The winter standstill

The conquest of Monte Salvaro and Monte Termine marked the limit of the South African advance up to April 1945. On October 30th, 1944, General Clark ordered that the advance was to resume no earlier than December 1st.

The losses, the winter weather conditions and the estimated reserves of ammunition available, contributed to this decision. The advance was, in fact, stopped for several months. The attack on Monte Sole, Monte Caprara and the heights dominating Highways 64 and 6620 that led to Bologna, was initially postponed and subsequently cancelled, at least until the Spring. The war activity was reduced to minor skirmishes and patrols.

The South African Department of Defence, fearing the possibility that the Division could lose 24th Guards Brigade, authorized the formation of the 13th Motorized Brigade. At 6am on January 13th, 1945, it was placed under the command of the Sixth Armoured Division, intended to reach the front line by the end of February.

Two days later, at noon on January 15th, the Division was placed under the command of the U.S. II Corps.

On the afternoon of February 1st, 1945, a ceremony was held in the main square of Castiglione to celebrate the second anniversary of the establishment of the Sixth Division. General Clark was present, but no civilians were permitted to attend.

On the night of February 18th, the take-over was completed and the 24th Guards’ Brigade left the Sixth Division after nine months, returning under the command of the British Eighth Army. As a token of their gratitude for the support they had been given, the armoured unit Pretoria Regiment (Princess Alice ‘s Own), was permitted by the Commander in Chief of the Brigade Guards, the privilege, a rare honour, to add to its flash the blue and scarlet colours of the Guards.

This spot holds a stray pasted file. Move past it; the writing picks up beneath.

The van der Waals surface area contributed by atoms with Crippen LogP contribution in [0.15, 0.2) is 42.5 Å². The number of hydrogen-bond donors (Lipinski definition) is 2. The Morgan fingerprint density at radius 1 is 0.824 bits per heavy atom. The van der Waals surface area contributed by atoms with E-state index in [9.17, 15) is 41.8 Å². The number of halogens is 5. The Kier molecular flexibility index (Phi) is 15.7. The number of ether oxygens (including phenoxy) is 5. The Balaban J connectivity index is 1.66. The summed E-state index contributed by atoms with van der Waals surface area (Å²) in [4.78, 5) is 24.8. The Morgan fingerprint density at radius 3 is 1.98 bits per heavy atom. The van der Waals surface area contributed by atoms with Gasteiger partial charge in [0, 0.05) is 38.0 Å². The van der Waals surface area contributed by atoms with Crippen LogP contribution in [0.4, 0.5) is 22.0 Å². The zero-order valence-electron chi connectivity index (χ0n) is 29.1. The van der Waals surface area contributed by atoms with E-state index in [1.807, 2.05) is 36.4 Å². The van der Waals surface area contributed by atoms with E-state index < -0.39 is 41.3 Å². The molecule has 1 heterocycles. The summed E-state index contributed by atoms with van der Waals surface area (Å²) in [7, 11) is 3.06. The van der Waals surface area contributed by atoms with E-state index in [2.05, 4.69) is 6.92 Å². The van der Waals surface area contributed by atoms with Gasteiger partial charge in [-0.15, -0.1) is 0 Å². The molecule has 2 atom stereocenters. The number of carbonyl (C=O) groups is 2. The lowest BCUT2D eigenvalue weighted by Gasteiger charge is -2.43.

On February 23rd, the last unit of the Sixth South African Division on the front line was taken over by American units. For the first time since the beginning of the attack on the Gothic Line, the Division was transferred to the area of Lucca for a rest, reorganization and training period, which lasted about five weeks.

The night of March 31st marked the beginning of the return of the Sixth Division to the front, situated between the Reno and Setta rivers. On April 5th the hand-over to the 1st U.S. Armoured Division was finalised.

The 12th Motorized Brigade units were ordered to advance and conquer the complex Caprara–Sole-Abelle within a few days. This was the last main mountainous bastion on the way to Bologna.

English text edited by Audrey Antrobus †, Rustenburg, South Africa, and Jean Urry, Johannesburg, South Africa.